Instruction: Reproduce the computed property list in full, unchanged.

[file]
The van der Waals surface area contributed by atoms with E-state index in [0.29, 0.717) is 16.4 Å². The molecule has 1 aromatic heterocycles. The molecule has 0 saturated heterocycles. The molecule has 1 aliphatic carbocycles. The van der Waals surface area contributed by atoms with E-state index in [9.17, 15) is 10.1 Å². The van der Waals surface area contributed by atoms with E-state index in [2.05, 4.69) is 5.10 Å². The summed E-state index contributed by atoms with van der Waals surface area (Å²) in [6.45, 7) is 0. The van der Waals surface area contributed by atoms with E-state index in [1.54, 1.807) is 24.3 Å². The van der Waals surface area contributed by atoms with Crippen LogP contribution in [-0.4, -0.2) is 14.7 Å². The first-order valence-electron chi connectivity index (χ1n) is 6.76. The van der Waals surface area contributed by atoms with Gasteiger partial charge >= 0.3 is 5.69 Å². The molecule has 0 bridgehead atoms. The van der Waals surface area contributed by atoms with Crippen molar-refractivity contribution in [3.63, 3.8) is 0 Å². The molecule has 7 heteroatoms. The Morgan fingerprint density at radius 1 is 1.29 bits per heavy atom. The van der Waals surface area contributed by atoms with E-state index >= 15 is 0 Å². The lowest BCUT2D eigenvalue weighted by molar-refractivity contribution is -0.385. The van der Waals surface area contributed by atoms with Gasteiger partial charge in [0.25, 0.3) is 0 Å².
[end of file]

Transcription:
The van der Waals surface area contributed by atoms with E-state index in [0.29, 0.717) is 16.4 Å². The molecule has 1 aromatic heterocycles. The molecule has 0 saturated heterocycles. The molecule has 1 aliphatic carbocycles. The van der Waals surface area contributed by atoms with E-state index in [9.17, 15) is 10.1 Å². The van der Waals surface area contributed by atoms with E-state index in [2.05, 4.69) is 5.10 Å². The summed E-state index contributed by atoms with van der Waals surface area (Å²) in [6.45, 7) is 0. The van der Waals surface area contributed by atoms with E-state index in [1.54, 1.807) is 24.3 Å². The van der Waals surface area contributed by atoms with Crippen LogP contribution in [-0.4, -0.2) is 14.7 Å². The first-order valence-electron chi connectivity index (χ1n) is 6.76. The van der Waals surface area contributed by atoms with Gasteiger partial charge >= 0.3 is 5.69 Å². The molecule has 0 bridgehead atoms. The van der Waals surface area contributed by atoms with Crippen molar-refractivity contribution in [3.63, 3.8) is 0 Å². The molecule has 7 heteroatoms. The Morgan fingerprint density at radius 1 is 1.29 bits per heavy atom. The van der Waals surface area contributed by atoms with E-state index >= 15 is 0 Å². The lowest BCUT2D eigenvalue weighted by molar-refractivity contribution is -0.385. The van der Waals surface area contributed by atoms with Gasteiger partial charge in [0.25, 0.3) is 0 Å².